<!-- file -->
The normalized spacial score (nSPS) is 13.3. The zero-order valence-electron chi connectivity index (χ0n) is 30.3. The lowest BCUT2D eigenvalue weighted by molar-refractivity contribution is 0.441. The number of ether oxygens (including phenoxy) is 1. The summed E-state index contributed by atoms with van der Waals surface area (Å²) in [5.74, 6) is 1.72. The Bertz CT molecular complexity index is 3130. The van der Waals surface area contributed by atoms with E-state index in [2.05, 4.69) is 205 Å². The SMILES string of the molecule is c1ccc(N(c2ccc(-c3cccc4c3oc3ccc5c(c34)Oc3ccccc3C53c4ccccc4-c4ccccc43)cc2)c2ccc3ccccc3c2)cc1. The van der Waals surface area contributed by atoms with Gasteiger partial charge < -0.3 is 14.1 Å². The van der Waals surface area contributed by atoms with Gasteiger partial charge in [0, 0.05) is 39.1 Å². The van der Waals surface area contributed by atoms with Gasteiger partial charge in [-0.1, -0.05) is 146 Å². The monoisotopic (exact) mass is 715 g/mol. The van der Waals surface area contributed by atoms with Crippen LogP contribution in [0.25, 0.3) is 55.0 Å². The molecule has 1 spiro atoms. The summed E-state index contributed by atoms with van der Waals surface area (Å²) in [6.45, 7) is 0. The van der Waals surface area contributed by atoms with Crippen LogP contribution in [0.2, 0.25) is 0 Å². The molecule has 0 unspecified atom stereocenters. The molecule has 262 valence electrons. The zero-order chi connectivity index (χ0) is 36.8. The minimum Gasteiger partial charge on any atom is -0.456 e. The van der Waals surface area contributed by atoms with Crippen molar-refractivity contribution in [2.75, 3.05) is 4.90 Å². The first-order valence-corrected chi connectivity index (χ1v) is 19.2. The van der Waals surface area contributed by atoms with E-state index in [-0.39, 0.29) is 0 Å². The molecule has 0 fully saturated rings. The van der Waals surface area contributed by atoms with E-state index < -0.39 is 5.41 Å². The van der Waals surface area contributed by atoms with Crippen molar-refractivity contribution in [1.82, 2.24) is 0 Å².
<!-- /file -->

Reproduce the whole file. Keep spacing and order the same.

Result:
The normalized spacial score (nSPS) is 13.3. The zero-order valence-electron chi connectivity index (χ0n) is 30.3. The lowest BCUT2D eigenvalue weighted by molar-refractivity contribution is 0.441. The number of ether oxygens (including phenoxy) is 1. The summed E-state index contributed by atoms with van der Waals surface area (Å²) in [5.74, 6) is 1.72. The Bertz CT molecular complexity index is 3130. The van der Waals surface area contributed by atoms with E-state index in [2.05, 4.69) is 205 Å². The SMILES string of the molecule is c1ccc(N(c2ccc(-c3cccc4c3oc3ccc5c(c34)Oc3ccccc3C53c4ccccc4-c4ccccc43)cc2)c2ccc3ccccc3c2)cc1. The van der Waals surface area contributed by atoms with Gasteiger partial charge < -0.3 is 14.1 Å². The van der Waals surface area contributed by atoms with Gasteiger partial charge in [0, 0.05) is 39.1 Å². The van der Waals surface area contributed by atoms with Gasteiger partial charge in [-0.1, -0.05) is 146 Å². The monoisotopic (exact) mass is 715 g/mol. The van der Waals surface area contributed by atoms with Crippen LogP contribution in [0.25, 0.3) is 55.0 Å². The molecule has 1 spiro atoms. The summed E-state index contributed by atoms with van der Waals surface area (Å²) in [6.45, 7) is 0. The van der Waals surface area contributed by atoms with Crippen LogP contribution in [0.2, 0.25) is 0 Å². The molecule has 0 unspecified atom stereocenters. The molecule has 262 valence electrons. The zero-order chi connectivity index (χ0) is 36.8. The minimum Gasteiger partial charge on any atom is -0.456 e. The van der Waals surface area contributed by atoms with Crippen molar-refractivity contribution in [2.75, 3.05) is 4.90 Å². The first-order valence-corrected chi connectivity index (χ1v) is 19.2. The van der Waals surface area contributed by atoms with E-state index in [-0.39, 0.29) is 0 Å². The molecule has 0 fully saturated rings. The van der Waals surface area contributed by atoms with E-state index < -0.39 is 5.41 Å². The van der Waals surface area contributed by atoms with Crippen molar-refractivity contribution in [1.82, 2.24) is 0 Å².